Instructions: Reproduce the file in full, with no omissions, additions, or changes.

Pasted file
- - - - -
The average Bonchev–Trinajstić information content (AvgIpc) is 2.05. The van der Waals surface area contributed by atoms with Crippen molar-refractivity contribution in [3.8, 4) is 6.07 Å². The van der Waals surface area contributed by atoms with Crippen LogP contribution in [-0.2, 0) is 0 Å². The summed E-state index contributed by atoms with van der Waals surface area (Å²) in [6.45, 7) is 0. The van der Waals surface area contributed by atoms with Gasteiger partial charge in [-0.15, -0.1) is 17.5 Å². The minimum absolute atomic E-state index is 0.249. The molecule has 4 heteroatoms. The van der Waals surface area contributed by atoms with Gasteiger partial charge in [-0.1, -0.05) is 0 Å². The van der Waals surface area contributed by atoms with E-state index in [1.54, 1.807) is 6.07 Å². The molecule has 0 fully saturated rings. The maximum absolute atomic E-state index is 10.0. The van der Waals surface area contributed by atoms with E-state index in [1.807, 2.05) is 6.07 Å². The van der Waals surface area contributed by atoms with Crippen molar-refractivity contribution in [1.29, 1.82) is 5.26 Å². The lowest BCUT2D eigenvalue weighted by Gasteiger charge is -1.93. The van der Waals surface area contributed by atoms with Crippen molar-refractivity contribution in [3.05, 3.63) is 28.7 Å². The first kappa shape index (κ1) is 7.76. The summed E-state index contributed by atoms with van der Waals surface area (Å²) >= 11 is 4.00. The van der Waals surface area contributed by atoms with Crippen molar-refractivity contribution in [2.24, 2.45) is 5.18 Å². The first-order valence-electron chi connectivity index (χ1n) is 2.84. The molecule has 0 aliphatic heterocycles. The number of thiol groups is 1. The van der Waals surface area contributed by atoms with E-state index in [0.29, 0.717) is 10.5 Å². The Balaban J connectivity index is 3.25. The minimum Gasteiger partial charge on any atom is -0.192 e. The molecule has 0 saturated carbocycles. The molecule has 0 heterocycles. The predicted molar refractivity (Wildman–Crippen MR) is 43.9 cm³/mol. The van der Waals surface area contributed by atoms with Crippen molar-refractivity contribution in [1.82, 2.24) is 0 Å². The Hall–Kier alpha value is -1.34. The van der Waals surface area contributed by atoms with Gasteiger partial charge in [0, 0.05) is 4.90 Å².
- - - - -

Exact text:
The average Bonchev–Trinajstić information content (AvgIpc) is 2.05. The van der Waals surface area contributed by atoms with Crippen molar-refractivity contribution in [3.8, 4) is 6.07 Å². The van der Waals surface area contributed by atoms with Crippen LogP contribution in [-0.2, 0) is 0 Å². The summed E-state index contributed by atoms with van der Waals surface area (Å²) in [6.45, 7) is 0. The van der Waals surface area contributed by atoms with Gasteiger partial charge in [-0.15, -0.1) is 17.5 Å². The minimum absolute atomic E-state index is 0.249. The molecule has 4 heteroatoms. The van der Waals surface area contributed by atoms with Gasteiger partial charge in [-0.1, -0.05) is 0 Å². The van der Waals surface area contributed by atoms with E-state index in [1.54, 1.807) is 6.07 Å². The molecule has 0 fully saturated rings. The maximum absolute atomic E-state index is 10.0. The van der Waals surface area contributed by atoms with E-state index in [1.807, 2.05) is 6.07 Å². The van der Waals surface area contributed by atoms with Crippen molar-refractivity contribution in [1.29, 1.82) is 5.26 Å². The lowest BCUT2D eigenvalue weighted by Gasteiger charge is -1.93. The van der Waals surface area contributed by atoms with Crippen molar-refractivity contribution in [3.05, 3.63) is 28.7 Å². The first kappa shape index (κ1) is 7.76. The summed E-state index contributed by atoms with van der Waals surface area (Å²) >= 11 is 4.00. The van der Waals surface area contributed by atoms with Crippen molar-refractivity contribution in [2.24, 2.45) is 5.18 Å². The first-order valence-electron chi connectivity index (χ1n) is 2.84. The molecule has 0 aliphatic heterocycles. The number of thiol groups is 1. The van der Waals surface area contributed by atoms with E-state index in [0.29, 0.717) is 10.5 Å². The Balaban J connectivity index is 3.25. The minimum Gasteiger partial charge on any atom is -0.192 e. The molecule has 0 saturated carbocycles. The molecule has 0 heterocycles. The predicted molar refractivity (Wildman–Crippen MR) is 43.9 cm³/mol. The van der Waals surface area contributed by atoms with Crippen molar-refractivity contribution in [1.82, 2.24) is 0 Å². The Hall–Kier alpha value is -1.34. The van der Waals surface area contributed by atoms with Gasteiger partial charge in [0, 0.05) is 4.90 Å².